Environmental movement wants your money | TheUnion.com

Environmental movement wants your money

A while back the Sierra Fund put an article in the paper that talked about the concerns of eating fish contaminated with mercury. This was nothing more than emotional environmental posturing that will lead to more donations and government grant money being wasted.

They need to check their facts. A California State Water Board study released May 22 indicates that mercury in fish in the Gold Country is not a problem. The study (available with this story at TheUnion.com) is the most comprehensive and wide-ranging study to date conducted by the Water Board, and the results show that mercury is not a problem.

An article in the International California Mining Journal, written by Scott Harn, states, and I quote: "The study was the third in a three-part study extending over seven years that sampled 63 rivers and 568 fish to determine the health of California sport fish. Without exception, the fish in the mountains and gold-bearing areas of California were either well below or significantly below established criteria for consumption. 87 percent of locations sampled tested below mercury threshold levels and 100 percent of rivers in the Gold Country tested below U.S. Environmental Protection Agency (EPA) thresholds. The only areas found with levels of mercury exceeding advisory criteria were in the Sacramento Delta, which is consistent with earlier testing."

Other facts issued by the California State Water Resources Board and other experts can be read at http://westernminingalliance.org/.

So why would an environmental group come out with an editorial warning people about eating contaminated fish? So they can get everyone's emotions stirred up. Environmentalism isn't about the environment, it's all about money. These organizations get hundreds of thousands of our tax dollars in government grants to do their "scientific" studies. They get emotions stirred up first, like they have done with the mercury issue and suction dredging.

Why can they dredge Combie Lake to eradicate the mercury, but it's not OK for the miners to dredge for gold in the streams and rivers? Money, that's why. There are millions to be made in government grants for these businesses and environmental groups regarding mercury eradication.

Recommended Stories For You

A recent letter in The Union newspaper talked about the dredging that was going to be done at Lake Combie by NID and Teichert aggregate. What they failed to mention in the article was the $6.5 million that Sen. Feinstein has allocated to do this.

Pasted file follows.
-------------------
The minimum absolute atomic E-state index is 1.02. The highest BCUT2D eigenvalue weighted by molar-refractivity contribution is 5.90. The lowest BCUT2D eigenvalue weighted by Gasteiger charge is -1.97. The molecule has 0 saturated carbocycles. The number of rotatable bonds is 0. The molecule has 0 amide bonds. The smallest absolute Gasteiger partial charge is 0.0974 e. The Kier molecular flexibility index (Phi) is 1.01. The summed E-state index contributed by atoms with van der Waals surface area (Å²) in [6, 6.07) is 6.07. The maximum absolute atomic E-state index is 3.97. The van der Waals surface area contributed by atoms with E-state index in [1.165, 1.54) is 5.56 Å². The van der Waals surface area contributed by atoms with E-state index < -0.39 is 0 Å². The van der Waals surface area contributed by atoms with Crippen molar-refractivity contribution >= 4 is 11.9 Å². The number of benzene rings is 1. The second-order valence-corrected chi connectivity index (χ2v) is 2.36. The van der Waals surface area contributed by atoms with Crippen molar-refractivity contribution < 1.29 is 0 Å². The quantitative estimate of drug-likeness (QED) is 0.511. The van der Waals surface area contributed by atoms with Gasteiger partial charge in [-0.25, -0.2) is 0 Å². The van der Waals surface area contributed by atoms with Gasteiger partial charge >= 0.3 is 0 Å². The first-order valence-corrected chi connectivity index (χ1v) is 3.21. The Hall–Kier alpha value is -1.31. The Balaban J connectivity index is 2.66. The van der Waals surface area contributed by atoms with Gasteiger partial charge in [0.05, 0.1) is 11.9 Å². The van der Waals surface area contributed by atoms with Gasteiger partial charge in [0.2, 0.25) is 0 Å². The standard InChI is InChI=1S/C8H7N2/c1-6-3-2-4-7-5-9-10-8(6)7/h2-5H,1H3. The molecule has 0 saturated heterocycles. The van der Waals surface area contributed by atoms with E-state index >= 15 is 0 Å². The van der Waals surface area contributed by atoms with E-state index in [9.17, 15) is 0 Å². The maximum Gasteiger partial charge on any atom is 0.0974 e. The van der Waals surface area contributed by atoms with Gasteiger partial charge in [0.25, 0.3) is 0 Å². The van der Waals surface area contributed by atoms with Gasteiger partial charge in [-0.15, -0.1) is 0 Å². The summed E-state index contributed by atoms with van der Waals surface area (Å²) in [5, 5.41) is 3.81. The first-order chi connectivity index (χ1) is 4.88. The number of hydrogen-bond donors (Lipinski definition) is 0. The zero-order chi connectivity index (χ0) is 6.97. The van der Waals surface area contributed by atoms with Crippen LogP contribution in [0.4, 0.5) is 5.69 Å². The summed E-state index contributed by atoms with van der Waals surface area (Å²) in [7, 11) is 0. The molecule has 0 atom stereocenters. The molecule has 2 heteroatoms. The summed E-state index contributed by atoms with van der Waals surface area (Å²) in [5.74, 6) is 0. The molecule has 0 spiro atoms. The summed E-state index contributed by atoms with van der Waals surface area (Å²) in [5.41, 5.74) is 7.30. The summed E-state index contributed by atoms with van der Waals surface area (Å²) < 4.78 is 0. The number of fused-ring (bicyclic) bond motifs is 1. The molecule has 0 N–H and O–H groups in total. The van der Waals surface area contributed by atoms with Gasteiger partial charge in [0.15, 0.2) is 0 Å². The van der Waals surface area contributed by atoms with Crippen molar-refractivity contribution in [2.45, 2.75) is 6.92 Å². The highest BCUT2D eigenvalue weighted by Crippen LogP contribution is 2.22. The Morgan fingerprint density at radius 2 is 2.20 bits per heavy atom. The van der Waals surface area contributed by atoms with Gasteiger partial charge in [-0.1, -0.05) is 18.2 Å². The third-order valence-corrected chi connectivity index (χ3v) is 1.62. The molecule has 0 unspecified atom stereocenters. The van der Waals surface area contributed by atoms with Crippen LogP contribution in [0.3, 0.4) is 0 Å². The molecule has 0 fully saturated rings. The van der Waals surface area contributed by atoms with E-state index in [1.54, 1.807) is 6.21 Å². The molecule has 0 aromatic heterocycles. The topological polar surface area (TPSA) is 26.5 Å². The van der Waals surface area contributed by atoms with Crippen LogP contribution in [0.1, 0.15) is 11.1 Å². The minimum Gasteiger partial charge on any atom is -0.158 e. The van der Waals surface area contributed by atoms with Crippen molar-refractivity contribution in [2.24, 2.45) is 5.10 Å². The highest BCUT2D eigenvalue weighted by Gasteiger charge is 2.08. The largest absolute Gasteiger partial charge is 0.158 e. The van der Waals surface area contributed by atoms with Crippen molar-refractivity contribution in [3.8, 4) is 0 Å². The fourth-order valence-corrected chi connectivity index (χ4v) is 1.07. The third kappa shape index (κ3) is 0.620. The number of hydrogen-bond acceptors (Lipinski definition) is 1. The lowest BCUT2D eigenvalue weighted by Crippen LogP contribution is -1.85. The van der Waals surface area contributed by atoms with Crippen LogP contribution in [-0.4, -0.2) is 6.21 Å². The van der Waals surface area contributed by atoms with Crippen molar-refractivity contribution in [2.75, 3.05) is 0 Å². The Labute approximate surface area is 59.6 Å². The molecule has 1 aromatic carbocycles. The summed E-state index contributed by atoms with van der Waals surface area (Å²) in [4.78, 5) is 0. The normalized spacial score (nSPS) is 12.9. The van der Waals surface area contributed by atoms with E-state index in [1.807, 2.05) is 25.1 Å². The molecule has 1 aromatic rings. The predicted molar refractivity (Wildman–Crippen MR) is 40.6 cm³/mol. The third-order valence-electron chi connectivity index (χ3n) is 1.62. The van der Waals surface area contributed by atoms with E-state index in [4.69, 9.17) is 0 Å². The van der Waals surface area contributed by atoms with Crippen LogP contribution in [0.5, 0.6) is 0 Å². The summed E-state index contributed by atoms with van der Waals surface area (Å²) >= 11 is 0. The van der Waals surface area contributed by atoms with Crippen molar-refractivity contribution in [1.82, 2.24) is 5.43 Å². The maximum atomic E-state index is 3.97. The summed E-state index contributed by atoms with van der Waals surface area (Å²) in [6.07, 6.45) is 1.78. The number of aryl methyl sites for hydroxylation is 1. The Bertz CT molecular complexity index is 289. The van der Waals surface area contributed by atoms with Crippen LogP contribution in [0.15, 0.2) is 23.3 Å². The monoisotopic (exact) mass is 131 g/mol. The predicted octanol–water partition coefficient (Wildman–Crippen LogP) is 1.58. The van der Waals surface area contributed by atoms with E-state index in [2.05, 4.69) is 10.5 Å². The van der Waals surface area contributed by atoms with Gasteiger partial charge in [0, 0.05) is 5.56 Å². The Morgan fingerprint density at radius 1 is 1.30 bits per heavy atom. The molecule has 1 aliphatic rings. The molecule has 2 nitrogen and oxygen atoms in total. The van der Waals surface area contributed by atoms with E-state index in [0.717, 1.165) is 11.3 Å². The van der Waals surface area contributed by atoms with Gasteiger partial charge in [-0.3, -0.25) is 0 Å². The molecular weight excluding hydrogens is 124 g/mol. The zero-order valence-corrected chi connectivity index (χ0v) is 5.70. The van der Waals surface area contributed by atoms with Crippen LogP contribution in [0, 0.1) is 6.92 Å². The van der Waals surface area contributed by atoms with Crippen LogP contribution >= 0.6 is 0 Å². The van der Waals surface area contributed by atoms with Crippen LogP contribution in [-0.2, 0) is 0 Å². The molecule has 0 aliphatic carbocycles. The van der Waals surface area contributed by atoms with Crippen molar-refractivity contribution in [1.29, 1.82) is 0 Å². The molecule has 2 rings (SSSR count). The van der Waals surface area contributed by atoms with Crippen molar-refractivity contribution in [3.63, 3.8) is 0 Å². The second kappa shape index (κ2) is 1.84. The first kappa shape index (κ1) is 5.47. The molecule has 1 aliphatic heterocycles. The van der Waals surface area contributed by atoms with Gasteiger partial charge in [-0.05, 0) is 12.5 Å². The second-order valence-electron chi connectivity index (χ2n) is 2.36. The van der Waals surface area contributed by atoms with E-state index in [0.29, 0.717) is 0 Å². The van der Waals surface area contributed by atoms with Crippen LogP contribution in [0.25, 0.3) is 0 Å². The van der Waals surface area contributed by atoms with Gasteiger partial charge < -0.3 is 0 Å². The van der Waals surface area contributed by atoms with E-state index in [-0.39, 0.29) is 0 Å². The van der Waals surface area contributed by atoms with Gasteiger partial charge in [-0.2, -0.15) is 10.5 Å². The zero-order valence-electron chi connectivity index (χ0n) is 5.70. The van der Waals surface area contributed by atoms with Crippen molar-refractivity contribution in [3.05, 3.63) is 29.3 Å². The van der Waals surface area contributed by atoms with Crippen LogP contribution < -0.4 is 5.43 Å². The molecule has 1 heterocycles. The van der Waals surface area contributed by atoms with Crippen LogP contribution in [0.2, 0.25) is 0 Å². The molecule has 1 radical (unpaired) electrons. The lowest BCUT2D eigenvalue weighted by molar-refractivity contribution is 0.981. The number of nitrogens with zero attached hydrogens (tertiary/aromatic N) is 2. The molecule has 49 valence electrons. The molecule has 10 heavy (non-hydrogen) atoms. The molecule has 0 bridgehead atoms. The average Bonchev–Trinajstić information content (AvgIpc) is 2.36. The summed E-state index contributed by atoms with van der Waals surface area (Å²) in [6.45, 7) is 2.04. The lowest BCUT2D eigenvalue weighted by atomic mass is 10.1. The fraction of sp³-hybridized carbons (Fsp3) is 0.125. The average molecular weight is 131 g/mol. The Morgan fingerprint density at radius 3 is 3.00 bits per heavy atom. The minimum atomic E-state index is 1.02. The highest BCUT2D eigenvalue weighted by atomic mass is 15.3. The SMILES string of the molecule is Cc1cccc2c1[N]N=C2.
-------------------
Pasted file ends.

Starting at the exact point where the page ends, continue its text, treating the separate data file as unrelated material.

Another article I read said they were hoping to retrieve 75 pounds of mercury by dredging the lake; 75 pounds for $6.5 million. I think our tax dollars could be better spent somewhere else.

What about the methyl mercury they will create? That's why they claim they don't want miners suction dredging any longer.

In playing to these emotions, they use people in the scientific society who follow the same agenda, so they get the results to prove their agenda while ignoring science that points to the contrary.

That's why Sierra Fund CEO Izzy Martin has said that the "science is settled" concerning mercury and dredging. That's what you say when your science hasn't proven your theories and when there is science that contradicts yours.

They're doing this because of millions of dollars in government grants for the eradication of mercury, even after it's been determined that it's not a problem.

They want to stop the miners from suction dredging so they will give up their claims, because they can't dredge on someone's mining claim.

They do this because environmentalism is a business. It doesn't have to produce a product and doesn't have to produce a profit in order to stay in business. The website http://www.guidestar.org lists the Sierra Fund in 2011 as having received $482,363 dollars in contributions and $514,223 in government grants. They list total expenditures at $995,573 dollars. For what? To pay their attorneys to file endless lawsuits against government agencies to influence regulations created from those agencies?

They label themselves a nonprofit and play to that so everyone thinks they're only in it for the environment. Remember, this is just one environmental organization. That's why there are "friends of this creek" and "friends of that creek." It's a money-making business that doesn't have to produce anything.

I'm left to wonder why our politicians hand out money hand over fist for environmental groups while Social Security and Medicare are underfunded, along with police, fire and schools. Work needs to be done to dry up the money that gets funneled to these environmental groups.

Wes Hawkins lives in Grass Valley.

Go back to article